Always Thank God for His Grace
A sermon based on 1 Corinthians 1:3-9
Sunday, November 27, 2005 – Advent 1B
Well, the leftovers are in the fridge. The mad dash to the stores Friday morning are done. I'm a few pounds heaver than I was when we met last. And another Thanksgiving has come and gone and now it's all over. But, like we heard on Wednesday night, thanksgiving isn't just a one-day event, but something we continue to do throughout the year. We constantly give thanks to God throughout our lives.
This morning, as we begin a new church year, as we begin the season of Advent, how fitting it is that we continue to give thanks to God. As we look forward to the coming of our Savior, we thank God for the grace that lets us anticipate his coming, rather than dread it. We're reminded to always thank God for his grace, thank him for the way he has blessed us already, and thank him for the promise that he will continue to bless us by keeping us strong until Christ comes again in glory where we will receive his ultimate blessings. Listen now to Paul's comforting greeting in 1 Corinthians 1:3-9…
3 Grace and peace to you from God our Father and the Lord Jesus Christ. 4 I always thank God for you because of his grace given you in Christ Jesus. 5 For in him you have been enriched in every way—in all your speaking and in all your knowledge— 6 because our testimony about Christ was confirmed in you. 7 Therefore you do not lack any spiritual gift as you eagerly wait for our Lord Jesus Christ to be revealed. 8 He will keep you strong to the end, so that you will be blameless on the day of our Lord Jesus Christ. 9 God, who has called you into fellowship with his Son Jesus Christ our Lord, is faithful.
I. For the Way He Has Blessed Us (v3-7)
The Corinthian congregation was a mess. They were split into factions, caught in sexual sins, they were suing each other in court, getting drunk at the Lord's Supper, denied the resurrection, and used the gospel message to justify their actions saying that in Christ, "Everything is permissible!"
Paul had his work cut out for him. He spent the better part of 16 chapters addressing the problems the Corinthian congregation faced. But before he began addressing the issues they needed to deal with he reminded them who they were. They were, "sanctified in Christ Jesus and called to be holy." And in spite of their problems they were still Christians. Therefore Paul had every reason to give thanks to God for his grace.
He began with that familiar phrase you hear in one form or another almost every Sunday… 3 Grace and peace to you from God our Father and the Lord Jesus Christ. Now that familiar verse is more than just a sermon opener. It's actually an entire sermon in itself. Now while some of you are thinking, "We wish Pastor Guenther's sermons were that short," you're out of luck. I'm going to elaborate, just so we don't miss something…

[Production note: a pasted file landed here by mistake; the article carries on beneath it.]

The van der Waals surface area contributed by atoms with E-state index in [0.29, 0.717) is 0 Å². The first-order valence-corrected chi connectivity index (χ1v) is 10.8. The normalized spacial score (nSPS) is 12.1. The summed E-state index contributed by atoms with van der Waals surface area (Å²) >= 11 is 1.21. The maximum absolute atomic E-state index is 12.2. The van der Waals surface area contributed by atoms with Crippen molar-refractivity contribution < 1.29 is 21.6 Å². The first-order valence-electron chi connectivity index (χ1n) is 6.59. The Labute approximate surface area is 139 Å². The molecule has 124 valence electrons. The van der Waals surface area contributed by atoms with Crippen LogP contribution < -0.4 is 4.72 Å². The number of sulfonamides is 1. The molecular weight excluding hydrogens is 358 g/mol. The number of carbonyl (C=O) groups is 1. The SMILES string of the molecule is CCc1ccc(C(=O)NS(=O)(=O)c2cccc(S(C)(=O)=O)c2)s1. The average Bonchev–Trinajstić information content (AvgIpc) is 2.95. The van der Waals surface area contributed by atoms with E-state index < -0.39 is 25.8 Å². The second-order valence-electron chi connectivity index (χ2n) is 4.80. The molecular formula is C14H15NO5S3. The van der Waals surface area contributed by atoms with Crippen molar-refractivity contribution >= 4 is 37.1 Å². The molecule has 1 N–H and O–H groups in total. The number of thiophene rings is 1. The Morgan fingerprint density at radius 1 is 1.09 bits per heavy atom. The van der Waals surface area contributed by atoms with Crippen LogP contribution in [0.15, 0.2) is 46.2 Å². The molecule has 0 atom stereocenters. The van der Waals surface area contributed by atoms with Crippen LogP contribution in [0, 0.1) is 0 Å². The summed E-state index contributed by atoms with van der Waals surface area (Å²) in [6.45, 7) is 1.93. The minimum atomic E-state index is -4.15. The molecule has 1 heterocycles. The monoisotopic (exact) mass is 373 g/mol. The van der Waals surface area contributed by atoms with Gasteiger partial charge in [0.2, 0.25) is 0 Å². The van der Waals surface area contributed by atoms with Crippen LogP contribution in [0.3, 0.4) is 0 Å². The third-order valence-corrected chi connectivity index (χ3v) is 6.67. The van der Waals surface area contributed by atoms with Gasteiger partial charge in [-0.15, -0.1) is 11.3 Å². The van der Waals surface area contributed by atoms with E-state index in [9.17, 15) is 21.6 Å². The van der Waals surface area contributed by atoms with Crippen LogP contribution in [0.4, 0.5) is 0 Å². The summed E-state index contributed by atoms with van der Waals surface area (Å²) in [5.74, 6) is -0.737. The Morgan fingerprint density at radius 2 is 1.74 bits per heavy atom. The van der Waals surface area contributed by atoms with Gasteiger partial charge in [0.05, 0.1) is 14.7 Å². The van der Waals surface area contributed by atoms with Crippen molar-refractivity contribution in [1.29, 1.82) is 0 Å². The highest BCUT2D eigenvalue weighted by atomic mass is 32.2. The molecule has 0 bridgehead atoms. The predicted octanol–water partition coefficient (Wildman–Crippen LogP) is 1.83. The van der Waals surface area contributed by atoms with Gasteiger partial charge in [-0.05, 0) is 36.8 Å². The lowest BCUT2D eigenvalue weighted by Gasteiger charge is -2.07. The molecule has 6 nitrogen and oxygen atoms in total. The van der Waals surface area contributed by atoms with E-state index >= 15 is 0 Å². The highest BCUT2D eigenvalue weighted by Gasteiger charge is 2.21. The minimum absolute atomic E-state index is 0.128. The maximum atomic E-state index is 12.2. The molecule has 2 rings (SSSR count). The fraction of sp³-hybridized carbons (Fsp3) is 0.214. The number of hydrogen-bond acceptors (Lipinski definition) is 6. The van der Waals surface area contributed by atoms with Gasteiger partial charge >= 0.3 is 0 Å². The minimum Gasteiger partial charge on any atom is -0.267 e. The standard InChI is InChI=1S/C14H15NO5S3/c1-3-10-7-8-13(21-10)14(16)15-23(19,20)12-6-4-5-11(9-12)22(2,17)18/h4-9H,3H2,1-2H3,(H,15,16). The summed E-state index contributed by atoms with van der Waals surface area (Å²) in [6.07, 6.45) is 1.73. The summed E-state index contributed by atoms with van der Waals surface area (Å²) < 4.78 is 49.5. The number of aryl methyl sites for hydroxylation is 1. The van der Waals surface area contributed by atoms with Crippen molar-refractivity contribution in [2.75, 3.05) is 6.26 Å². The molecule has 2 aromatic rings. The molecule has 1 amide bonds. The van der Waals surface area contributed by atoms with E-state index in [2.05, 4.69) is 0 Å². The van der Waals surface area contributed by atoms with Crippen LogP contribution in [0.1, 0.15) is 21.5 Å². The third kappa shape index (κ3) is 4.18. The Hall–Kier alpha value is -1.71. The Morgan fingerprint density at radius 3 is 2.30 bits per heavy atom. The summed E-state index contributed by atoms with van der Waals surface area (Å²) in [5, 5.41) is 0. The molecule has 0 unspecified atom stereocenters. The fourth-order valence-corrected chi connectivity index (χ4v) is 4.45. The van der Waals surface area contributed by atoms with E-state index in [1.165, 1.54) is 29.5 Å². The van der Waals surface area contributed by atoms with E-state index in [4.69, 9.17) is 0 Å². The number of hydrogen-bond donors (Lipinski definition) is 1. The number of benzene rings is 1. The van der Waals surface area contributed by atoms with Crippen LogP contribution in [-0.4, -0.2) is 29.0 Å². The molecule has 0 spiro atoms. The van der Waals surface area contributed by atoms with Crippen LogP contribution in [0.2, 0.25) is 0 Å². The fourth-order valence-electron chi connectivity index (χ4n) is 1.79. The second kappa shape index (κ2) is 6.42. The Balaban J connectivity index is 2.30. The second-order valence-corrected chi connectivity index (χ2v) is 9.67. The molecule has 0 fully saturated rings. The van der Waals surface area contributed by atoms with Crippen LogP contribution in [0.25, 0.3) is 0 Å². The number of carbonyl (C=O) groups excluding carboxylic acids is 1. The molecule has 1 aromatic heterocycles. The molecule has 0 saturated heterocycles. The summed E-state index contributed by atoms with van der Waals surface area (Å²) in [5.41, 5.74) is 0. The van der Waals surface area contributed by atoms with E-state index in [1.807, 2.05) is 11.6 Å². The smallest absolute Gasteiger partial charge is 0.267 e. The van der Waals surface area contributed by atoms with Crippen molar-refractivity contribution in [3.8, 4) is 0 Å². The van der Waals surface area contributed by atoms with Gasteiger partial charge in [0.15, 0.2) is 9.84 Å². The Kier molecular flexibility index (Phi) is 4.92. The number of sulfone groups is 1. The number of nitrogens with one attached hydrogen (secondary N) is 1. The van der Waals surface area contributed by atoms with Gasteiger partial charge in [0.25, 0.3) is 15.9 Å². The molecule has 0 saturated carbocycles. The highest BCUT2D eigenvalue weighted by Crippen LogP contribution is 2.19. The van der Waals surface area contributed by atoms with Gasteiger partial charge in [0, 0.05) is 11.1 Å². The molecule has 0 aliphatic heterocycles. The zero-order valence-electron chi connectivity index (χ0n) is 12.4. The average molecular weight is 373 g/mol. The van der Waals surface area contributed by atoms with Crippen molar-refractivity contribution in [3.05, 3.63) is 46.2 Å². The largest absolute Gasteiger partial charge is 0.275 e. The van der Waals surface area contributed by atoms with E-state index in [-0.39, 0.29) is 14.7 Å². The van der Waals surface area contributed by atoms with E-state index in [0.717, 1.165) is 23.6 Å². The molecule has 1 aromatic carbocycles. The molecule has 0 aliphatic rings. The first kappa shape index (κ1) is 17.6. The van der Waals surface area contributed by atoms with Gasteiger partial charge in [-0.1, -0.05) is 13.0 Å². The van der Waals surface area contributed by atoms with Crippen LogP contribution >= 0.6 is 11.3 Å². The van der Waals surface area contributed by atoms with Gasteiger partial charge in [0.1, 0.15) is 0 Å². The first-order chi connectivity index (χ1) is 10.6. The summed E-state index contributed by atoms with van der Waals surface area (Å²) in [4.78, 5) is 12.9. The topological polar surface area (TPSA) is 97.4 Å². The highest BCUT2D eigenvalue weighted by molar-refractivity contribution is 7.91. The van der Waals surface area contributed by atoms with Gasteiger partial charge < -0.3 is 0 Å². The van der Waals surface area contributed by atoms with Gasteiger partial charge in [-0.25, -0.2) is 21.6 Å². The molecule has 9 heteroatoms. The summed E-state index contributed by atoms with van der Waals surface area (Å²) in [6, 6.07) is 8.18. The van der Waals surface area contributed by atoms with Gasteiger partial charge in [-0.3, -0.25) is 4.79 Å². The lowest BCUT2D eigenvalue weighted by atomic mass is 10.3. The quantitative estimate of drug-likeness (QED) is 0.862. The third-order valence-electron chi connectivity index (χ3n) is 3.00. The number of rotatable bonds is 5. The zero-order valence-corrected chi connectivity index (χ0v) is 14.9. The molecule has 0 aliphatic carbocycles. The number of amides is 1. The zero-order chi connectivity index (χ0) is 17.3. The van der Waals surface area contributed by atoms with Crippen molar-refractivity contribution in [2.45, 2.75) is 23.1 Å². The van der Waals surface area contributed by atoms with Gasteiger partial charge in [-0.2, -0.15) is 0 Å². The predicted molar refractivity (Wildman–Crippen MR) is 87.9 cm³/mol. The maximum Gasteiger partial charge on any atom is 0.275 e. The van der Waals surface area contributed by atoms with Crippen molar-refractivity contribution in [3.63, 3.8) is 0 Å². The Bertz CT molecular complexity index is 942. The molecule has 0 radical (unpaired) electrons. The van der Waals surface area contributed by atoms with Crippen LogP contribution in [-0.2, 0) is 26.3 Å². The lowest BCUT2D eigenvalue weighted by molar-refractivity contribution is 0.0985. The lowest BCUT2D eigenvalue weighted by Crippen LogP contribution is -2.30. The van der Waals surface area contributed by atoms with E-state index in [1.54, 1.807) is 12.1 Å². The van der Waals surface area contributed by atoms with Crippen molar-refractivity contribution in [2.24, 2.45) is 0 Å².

In spite of their problems Paul and the Corinthians could give thanks to God. They could thank him for the incredible way he had blessed them. God gave them his grace and a real peace that resulted from it. Though they deserved to be damned for their factions, their sexual sins, their abuse of the Lord's Supper, and their abuse of the gospel itself, they didn't get what they deserved. Instead of God's anger, he gave them his grace.
4 I always thank God for you because of his grace given you in Christ Jesus. God sent his own son to take their place and suffer the punishment they deserved. Jesus loved them so much he went to hell to pay for their sins. And By this sacrifice of grace they were God's own children and at peace with him. God was not angry with them in spite of all their sin.
And God's grace to the Corinthians didn't stop there. He not only rescued them from hell, but he equipped them for a life of service to him. He gave them all they needed to serve him, enriching them in every way. Paul writes, 5 For in him you have been enriched in every way—in all your speaking and in all your knowledge— 6 because our testimony about Christ was confirmed in you. 7 Therefore you do not lack any spiritual gift…"
The Corinthians had spiritual knowledge and the conviction to speak about it to each other and to those outside the church. They had been given all sorts of spiritual gifts. In chapter twelve Paul lists a sampling of what God had given them… "wisdom… knowledge… faith… gifts of healing… miraculous powers… prophecy… speaking in [and interpreting] different [languages]."